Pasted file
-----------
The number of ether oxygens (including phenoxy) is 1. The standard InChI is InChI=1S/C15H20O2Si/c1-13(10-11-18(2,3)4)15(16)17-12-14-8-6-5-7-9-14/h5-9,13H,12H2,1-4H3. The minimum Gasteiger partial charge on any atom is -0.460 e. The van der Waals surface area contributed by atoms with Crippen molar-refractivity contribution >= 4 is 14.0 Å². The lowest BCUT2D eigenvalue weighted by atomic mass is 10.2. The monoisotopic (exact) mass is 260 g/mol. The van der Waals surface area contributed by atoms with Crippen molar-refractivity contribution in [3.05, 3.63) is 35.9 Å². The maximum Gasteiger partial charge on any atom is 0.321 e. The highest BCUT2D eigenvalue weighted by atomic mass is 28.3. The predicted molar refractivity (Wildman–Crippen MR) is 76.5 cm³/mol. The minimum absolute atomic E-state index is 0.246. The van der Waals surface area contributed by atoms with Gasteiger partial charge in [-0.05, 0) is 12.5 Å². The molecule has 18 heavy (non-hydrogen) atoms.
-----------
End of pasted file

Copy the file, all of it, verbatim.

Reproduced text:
The number of ether oxygens (including phenoxy) is 1. The standard InChI is InChI=1S/C15H20O2Si/c1-13(10-11-18(2,3)4)15(16)17-12-14-8-6-5-7-9-14/h5-9,13H,12H2,1-4H3. The minimum Gasteiger partial charge on any atom is -0.460 e. The van der Waals surface area contributed by atoms with Crippen molar-refractivity contribution >= 4 is 14.0 Å². The lowest BCUT2D eigenvalue weighted by atomic mass is 10.2. The monoisotopic (exact) mass is 260 g/mol. The van der Waals surface area contributed by atoms with Crippen molar-refractivity contribution in [3.05, 3.63) is 35.9 Å². The maximum Gasteiger partial charge on any atom is 0.321 e. The highest BCUT2D eigenvalue weighted by atomic mass is 28.3. The predicted molar refractivity (Wildman–Crippen MR) is 76.5 cm³/mol. The minimum absolute atomic E-state index is 0.246. The van der Waals surface area contributed by atoms with Gasteiger partial charge in [-0.05, 0) is 12.5 Å². The molecule has 18 heavy (non-hydrogen) atoms.